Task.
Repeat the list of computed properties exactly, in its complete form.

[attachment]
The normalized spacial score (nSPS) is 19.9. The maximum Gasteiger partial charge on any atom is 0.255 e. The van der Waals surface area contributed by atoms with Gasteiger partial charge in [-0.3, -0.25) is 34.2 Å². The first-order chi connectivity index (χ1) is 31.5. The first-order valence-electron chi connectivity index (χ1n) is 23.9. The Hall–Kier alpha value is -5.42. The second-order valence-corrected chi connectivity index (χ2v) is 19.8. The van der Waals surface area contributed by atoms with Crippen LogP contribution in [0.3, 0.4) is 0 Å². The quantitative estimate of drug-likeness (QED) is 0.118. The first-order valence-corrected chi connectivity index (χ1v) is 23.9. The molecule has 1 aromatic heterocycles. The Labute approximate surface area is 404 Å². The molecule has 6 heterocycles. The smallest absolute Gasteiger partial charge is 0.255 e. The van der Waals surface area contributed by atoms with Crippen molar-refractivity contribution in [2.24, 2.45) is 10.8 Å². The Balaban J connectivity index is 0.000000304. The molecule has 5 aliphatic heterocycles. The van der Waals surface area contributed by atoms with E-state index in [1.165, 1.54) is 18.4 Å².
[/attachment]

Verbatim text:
The normalized spacial score (nSPS) is 19.9. The maximum Gasteiger partial charge on any atom is 0.255 e. The van der Waals surface area contributed by atoms with Gasteiger partial charge in [-0.3, -0.25) is 34.2 Å². The first-order chi connectivity index (χ1) is 31.5. The first-order valence-electron chi connectivity index (χ1n) is 23.9. The Hall–Kier alpha value is -5.42. The second-order valence-corrected chi connectivity index (χ2v) is 19.8. The van der Waals surface area contributed by atoms with Crippen LogP contribution in [0.3, 0.4) is 0 Å². The quantitative estimate of drug-likeness (QED) is 0.118. The first-order valence-corrected chi connectivity index (χ1v) is 23.9. The molecule has 1 aromatic heterocycles. The Labute approximate surface area is 404 Å². The molecule has 6 heterocycles. The smallest absolute Gasteiger partial charge is 0.255 e. The van der Waals surface area contributed by atoms with Crippen molar-refractivity contribution in [2.24, 2.45) is 10.8 Å². The Balaban J connectivity index is 0.000000304. The molecule has 5 aliphatic heterocycles. The van der Waals surface area contributed by atoms with E-state index in [1.165, 1.54) is 18.4 Å².